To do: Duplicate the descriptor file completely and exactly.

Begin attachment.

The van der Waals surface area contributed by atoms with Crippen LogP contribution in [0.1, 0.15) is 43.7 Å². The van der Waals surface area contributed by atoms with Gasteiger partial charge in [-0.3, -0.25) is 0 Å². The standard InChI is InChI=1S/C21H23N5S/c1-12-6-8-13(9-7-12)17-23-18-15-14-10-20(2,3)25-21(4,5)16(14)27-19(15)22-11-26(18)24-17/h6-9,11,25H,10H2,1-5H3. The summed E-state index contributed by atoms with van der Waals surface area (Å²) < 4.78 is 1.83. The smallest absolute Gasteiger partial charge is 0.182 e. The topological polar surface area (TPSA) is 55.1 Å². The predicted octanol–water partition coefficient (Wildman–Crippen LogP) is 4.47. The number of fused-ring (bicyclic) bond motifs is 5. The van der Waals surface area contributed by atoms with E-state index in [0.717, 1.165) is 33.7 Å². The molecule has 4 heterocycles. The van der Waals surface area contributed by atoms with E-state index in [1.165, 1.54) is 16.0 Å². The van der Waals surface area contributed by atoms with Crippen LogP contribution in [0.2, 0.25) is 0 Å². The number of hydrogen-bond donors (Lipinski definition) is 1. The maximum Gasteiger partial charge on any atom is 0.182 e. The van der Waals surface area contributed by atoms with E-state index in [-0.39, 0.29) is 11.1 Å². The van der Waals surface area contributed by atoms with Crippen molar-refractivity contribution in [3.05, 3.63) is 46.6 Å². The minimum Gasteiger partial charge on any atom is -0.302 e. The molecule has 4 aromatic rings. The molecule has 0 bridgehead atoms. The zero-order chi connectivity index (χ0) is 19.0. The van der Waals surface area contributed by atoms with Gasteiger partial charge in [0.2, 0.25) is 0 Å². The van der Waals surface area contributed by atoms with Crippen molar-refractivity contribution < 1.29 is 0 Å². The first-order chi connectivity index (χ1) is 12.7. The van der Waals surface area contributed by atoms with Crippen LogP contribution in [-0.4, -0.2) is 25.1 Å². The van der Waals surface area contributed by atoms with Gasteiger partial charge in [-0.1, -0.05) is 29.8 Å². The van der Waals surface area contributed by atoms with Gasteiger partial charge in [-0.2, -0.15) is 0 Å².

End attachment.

The van der Waals surface area contributed by atoms with Crippen LogP contribution in [0.1, 0.15) is 43.7 Å². The van der Waals surface area contributed by atoms with Gasteiger partial charge in [-0.3, -0.25) is 0 Å². The standard InChI is InChI=1S/C21H23N5S/c1-12-6-8-13(9-7-12)17-23-18-15-14-10-20(2,3)25-21(4,5)16(14)27-19(15)22-11-26(18)24-17/h6-9,11,25H,10H2,1-5H3. The summed E-state index contributed by atoms with van der Waals surface area (Å²) < 4.78 is 1.83. The smallest absolute Gasteiger partial charge is 0.182 e. The topological polar surface area (TPSA) is 55.1 Å². The predicted octanol–water partition coefficient (Wildman–Crippen LogP) is 4.47. The number of fused-ring (bicyclic) bond motifs is 5. The van der Waals surface area contributed by atoms with E-state index in [0.717, 1.165) is 33.7 Å². The molecule has 4 heterocycles. The van der Waals surface area contributed by atoms with E-state index in [1.165, 1.54) is 16.0 Å². The van der Waals surface area contributed by atoms with Crippen LogP contribution in [0.2, 0.25) is 0 Å². The number of hydrogen-bond donors (Lipinski definition) is 1. The maximum Gasteiger partial charge on any atom is 0.182 e. The van der Waals surface area contributed by atoms with E-state index in [-0.39, 0.29) is 11.1 Å². The van der Waals surface area contributed by atoms with Crippen molar-refractivity contribution in [3.05, 3.63) is 46.6 Å². The minimum Gasteiger partial charge on any atom is -0.302 e. The molecule has 4 aromatic rings. The molecule has 0 bridgehead atoms. The zero-order chi connectivity index (χ0) is 19.0. The van der Waals surface area contributed by atoms with Gasteiger partial charge in [0.2, 0.25) is 0 Å². The van der Waals surface area contributed by atoms with Crippen molar-refractivity contribution < 1.29 is 0 Å². The first-order chi connectivity index (χ1) is 12.7. The van der Waals surface area contributed by atoms with Crippen LogP contribution in [-0.4, -0.2) is 25.1 Å². The van der Waals surface area contributed by atoms with Gasteiger partial charge in [-0.1, -0.05) is 29.8 Å². The van der Waals surface area contributed by atoms with Gasteiger partial charge in [-0.2, -0.15) is 0 Å².